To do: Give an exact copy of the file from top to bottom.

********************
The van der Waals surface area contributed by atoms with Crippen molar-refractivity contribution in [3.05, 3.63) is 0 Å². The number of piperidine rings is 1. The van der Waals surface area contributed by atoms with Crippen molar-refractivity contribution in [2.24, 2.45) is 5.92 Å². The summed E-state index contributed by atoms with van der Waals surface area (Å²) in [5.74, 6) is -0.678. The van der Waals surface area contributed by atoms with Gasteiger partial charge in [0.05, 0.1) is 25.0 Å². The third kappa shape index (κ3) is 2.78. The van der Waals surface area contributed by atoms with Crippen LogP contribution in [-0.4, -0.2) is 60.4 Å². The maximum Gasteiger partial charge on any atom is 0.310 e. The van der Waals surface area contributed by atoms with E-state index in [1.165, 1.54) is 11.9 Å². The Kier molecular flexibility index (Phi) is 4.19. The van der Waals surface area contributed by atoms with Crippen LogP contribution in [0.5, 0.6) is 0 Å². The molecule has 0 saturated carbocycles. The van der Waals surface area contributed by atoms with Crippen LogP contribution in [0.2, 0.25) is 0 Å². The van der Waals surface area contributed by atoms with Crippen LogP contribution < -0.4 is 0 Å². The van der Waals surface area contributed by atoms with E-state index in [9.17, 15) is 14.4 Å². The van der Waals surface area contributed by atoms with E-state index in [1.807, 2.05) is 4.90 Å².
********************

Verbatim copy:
The van der Waals surface area contributed by atoms with Crippen molar-refractivity contribution in [3.05, 3.63) is 0 Å². The number of piperidine rings is 1. The van der Waals surface area contributed by atoms with Crippen molar-refractivity contribution in [2.24, 2.45) is 5.92 Å². The summed E-state index contributed by atoms with van der Waals surface area (Å²) in [5.74, 6) is -0.678. The van der Waals surface area contributed by atoms with Gasteiger partial charge in [0.05, 0.1) is 25.0 Å². The third kappa shape index (κ3) is 2.78. The van der Waals surface area contributed by atoms with Crippen LogP contribution in [-0.4, -0.2) is 60.4 Å². The maximum Gasteiger partial charge on any atom is 0.310 e. The van der Waals surface area contributed by atoms with E-state index in [1.165, 1.54) is 11.9 Å². The Kier molecular flexibility index (Phi) is 4.19. The van der Waals surface area contributed by atoms with Crippen LogP contribution in [0.5, 0.6) is 0 Å². The molecule has 0 saturated carbocycles. The van der Waals surface area contributed by atoms with Crippen LogP contribution in [0.2, 0.25) is 0 Å². The van der Waals surface area contributed by atoms with Crippen LogP contribution < -0.4 is 0 Å². The van der Waals surface area contributed by atoms with E-state index in [9.17, 15) is 14.4 Å². The van der Waals surface area contributed by atoms with E-state index in [1.807, 2.05) is 4.90 Å².